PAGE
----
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A caramelized baker. A lonely old woman, beaten to death at Christmas finished off with a needle through the eye. The suspect, a Sudanese refugee, gone into hiding.

The dead widow not only leaves behind a million-dollar inheritance, but also a bitter accusation: From beyond the grave, she claims that one of her children killed her husband.

Tom Winter, the laconic head of security of her Swiss private bank, tracks down the children in the Azores, Manchester and Nuremberg, and finds himself entangled in a horrifying net of abuse, exploitation, and revenge.

Author Peter Beck discussed his latest novel, KORROSION, with The Big Thrill:

What do you hope readers will take away from this book?

A sleepless night, breathless hours of entertainment, an intercontinental flight gone by fast, being engrossed in the corrosive effects of abuse, exploitation and revenge, be it on the victims or on the witnesses.

A Nuba warrior is one of the key characters in KORROSION. He travels from his native village in Sudan to Europe, sacrificing a lot. Maybe the memory of Obado’s journey gives some insight into what’s going on with migration.

How does this book make a contribution to the genre?

Tom Winter, the series hero, is head of security at a discreet Swiss bank. This is a unique role in the thriller genre with many opportunities for plot development.

For example, the bank has clients all over the world, which means that Tom Winter travels a lot, giving the series an international perspective. In KORROSION he travels to the Azores, to Nuremberg where the Nazi trials took place, and to gritty Manchester in England.

As Tom Winter is not the usual police inspector or private eye, he has much more freedom to set the world to rights. And he has a dilemma: Do the right thing or help the bank maximize its profits? We all face that quandary at one time or another, albeit usually on a smaller scale.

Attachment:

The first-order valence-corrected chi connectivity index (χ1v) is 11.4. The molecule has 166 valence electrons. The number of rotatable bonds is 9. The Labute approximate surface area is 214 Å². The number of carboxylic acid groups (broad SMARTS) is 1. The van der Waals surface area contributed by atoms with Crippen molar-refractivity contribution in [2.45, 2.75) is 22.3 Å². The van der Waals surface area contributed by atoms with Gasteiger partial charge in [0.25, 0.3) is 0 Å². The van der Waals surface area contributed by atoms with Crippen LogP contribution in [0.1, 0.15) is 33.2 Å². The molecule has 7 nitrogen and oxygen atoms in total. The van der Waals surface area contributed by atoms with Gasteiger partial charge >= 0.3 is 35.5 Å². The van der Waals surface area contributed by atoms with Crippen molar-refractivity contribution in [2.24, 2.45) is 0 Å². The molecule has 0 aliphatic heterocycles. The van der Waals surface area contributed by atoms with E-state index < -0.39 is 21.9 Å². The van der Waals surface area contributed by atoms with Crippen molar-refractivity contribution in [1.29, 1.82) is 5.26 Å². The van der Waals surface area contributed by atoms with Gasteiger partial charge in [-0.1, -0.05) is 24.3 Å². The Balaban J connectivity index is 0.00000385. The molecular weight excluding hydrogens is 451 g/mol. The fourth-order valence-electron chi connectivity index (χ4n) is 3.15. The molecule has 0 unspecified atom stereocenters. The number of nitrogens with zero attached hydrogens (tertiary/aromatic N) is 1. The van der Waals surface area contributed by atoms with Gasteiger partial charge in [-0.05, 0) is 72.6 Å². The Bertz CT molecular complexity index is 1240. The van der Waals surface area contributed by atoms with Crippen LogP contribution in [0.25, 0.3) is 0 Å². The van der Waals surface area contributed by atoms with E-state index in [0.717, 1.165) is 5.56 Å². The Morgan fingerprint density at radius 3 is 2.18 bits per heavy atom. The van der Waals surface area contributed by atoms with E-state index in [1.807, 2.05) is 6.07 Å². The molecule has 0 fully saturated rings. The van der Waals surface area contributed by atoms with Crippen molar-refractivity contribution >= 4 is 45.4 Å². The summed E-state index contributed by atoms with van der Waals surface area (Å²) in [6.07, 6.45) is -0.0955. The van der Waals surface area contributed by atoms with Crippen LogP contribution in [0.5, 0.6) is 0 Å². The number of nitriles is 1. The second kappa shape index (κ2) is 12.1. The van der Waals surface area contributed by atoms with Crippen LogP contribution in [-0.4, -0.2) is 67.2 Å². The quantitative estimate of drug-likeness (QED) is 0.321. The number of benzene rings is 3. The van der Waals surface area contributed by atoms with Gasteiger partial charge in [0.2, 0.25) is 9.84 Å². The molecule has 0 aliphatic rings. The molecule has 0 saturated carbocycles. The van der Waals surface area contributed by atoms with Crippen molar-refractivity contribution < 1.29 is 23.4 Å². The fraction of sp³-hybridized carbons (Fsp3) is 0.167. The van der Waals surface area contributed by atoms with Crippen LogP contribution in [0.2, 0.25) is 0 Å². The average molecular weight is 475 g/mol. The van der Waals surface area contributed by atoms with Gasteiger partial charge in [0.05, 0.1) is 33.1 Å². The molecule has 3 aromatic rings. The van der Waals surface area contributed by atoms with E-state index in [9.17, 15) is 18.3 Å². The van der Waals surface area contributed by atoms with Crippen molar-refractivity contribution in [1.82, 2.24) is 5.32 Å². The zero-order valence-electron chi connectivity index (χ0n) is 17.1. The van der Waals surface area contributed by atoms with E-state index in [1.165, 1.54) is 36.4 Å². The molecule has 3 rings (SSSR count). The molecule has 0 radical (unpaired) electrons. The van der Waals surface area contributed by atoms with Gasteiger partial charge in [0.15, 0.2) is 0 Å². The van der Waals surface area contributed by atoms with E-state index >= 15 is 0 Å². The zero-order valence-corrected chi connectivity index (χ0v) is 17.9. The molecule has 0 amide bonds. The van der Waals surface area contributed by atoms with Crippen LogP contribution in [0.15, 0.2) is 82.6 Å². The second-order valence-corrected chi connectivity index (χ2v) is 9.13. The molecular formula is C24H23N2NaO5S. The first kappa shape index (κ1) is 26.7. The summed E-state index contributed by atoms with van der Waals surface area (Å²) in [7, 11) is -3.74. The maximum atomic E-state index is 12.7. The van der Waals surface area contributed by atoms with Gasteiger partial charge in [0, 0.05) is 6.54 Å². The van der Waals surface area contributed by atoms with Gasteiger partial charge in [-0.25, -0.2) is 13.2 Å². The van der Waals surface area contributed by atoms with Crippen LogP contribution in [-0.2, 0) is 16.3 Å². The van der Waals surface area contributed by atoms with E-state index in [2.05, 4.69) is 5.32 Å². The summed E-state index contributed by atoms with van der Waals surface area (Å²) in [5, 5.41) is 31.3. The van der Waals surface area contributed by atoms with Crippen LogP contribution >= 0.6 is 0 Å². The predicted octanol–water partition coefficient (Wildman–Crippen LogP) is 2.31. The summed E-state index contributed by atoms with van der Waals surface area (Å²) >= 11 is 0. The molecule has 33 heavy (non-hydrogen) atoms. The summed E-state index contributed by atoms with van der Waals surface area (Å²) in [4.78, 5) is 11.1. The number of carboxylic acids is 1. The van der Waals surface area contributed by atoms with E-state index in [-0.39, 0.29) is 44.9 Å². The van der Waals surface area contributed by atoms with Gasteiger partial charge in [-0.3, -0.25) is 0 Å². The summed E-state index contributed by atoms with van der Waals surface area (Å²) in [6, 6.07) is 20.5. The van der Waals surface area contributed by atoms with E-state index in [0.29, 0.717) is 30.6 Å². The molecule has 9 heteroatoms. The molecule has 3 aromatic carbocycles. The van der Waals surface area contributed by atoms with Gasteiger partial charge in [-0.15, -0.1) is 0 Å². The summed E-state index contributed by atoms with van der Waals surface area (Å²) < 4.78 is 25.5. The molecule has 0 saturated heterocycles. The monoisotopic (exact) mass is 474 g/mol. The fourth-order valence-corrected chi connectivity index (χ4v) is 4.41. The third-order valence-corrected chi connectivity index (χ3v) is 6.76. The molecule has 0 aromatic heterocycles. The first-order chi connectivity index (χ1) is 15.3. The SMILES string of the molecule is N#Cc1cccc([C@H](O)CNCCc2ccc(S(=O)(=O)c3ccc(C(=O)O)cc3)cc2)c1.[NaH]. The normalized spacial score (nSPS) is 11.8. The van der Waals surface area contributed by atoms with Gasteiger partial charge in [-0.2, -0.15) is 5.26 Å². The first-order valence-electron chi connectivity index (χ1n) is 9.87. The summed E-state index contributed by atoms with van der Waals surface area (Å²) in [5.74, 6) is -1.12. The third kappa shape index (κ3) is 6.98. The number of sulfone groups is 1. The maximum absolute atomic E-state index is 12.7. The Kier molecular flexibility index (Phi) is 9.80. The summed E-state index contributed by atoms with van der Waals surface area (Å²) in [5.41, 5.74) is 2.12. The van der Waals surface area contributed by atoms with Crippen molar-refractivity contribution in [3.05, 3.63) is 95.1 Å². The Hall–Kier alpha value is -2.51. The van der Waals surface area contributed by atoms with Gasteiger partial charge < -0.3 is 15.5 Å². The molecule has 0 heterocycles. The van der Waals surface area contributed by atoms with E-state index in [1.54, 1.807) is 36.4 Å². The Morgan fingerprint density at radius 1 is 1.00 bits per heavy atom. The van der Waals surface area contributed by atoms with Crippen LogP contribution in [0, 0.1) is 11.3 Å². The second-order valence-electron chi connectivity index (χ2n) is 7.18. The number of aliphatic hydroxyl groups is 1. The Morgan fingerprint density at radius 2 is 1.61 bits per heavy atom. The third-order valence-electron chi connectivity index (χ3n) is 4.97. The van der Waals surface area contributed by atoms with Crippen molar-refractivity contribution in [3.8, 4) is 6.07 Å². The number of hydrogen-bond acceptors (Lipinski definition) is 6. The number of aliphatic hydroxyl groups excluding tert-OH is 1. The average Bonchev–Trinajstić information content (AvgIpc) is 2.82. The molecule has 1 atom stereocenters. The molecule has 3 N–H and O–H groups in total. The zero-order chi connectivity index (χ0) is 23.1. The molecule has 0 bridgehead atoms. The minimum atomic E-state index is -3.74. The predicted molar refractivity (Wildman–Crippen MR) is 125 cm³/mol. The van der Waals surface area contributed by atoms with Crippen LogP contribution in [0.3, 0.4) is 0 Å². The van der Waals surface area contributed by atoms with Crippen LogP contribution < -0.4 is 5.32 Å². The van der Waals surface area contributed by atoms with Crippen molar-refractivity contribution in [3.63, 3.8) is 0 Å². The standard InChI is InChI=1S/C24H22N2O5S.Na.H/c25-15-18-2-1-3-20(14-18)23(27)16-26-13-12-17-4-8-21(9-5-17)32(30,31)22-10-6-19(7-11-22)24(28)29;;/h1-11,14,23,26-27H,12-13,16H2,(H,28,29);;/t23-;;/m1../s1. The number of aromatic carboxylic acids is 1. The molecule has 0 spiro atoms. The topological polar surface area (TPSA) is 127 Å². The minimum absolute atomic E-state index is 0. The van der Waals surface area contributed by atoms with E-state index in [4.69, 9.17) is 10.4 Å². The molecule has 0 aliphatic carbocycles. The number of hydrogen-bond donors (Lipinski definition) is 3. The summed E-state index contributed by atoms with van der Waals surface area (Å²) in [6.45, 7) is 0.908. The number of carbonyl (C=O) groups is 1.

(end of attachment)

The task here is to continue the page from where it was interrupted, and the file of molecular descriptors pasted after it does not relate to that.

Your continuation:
Was there anything new you discovered, or surprised you, as you wrote this book?

Two things. When I researched migration, I became much more aware of the many tragic individual fates hidden behind the numbers. You could write a book about each one of those journeys. In the media, we mostly hear some anonymous numbers—and then most of us shut them out immediately, after all we’re busy and have enough to worry about.

The second thing is more about the writing process. I noticed it when I was editing KORROSION. I cut everything with only a hint of being boring or redundant, be it an unnecessary word, a sentence, or whole chapters. Encouraged by my editors, I killed more than a quarter of my initial draft. That was really hard.

No spoilers, but what can you tell us about your book that we won’t find in the jacket copy or the PR material?

Don’t trust your prejudices. All of us have instincts. They’ve helped us to survive for a long time, to react instinctively in the jungle. In today’s fast-paced Facebook and Twitter world, I feel that we should more often take a step back and think before we judge.

In KORROSION I tried to use the readers’ prejudices to send them down several wrong alleys. So, don’t let yourself be fooled!

What authors or books have influenced your career as a writer, and why?

Tartan Noir by Ian Rankin, Denise Mina, and Stuart McBride. Or Tana French from Ireland. I’m also a fan of Scandi Noir, be it Stig Larsson, Adler Olsen or Jo Nesbø. I guess, coming from Switzerland, I easily identify with the often overwhelming power of nature in these countries, e.g. the finale of KORROSION takes place in the icy mountains around Lucerne.

I also love Lee Child’s Jack Reacher. Like Tom Winter, Reacher roams freely, but finds himself in situations where he must intervene. As a reader, I’m really addicted to series. For me, it’s essential to understand why I let myself get sucked in by them so much.

As a youngster, I devoured Simenon’s Commissaire Maigret series, fascinated by how Maigret dissected his suspects psychologically. More recently, I read all the Bernie Gunther novels by Philip Kerr, who very cleverly connects the world’s turmoil with Gunther’s destiny. And his outrageous metaphors make me smile.


Peter Beck studied Psychology and Economics in Bern, Switzerland, where he also gained a doctorate. He went on to do an MBA at Manchester Business School, UK, and has a black belt in judo, was an executive board member of a large Swiss company, and sat on several non-executive boards.

Today Peter Beck is his own boss and supports businesses and organizations in shaping their corporate culture. He is a member of the International Thriller Writers and the German-speaking crime writers’ association, Syndikat.

To learn more about Peter, please visit his website and follow him Facebook.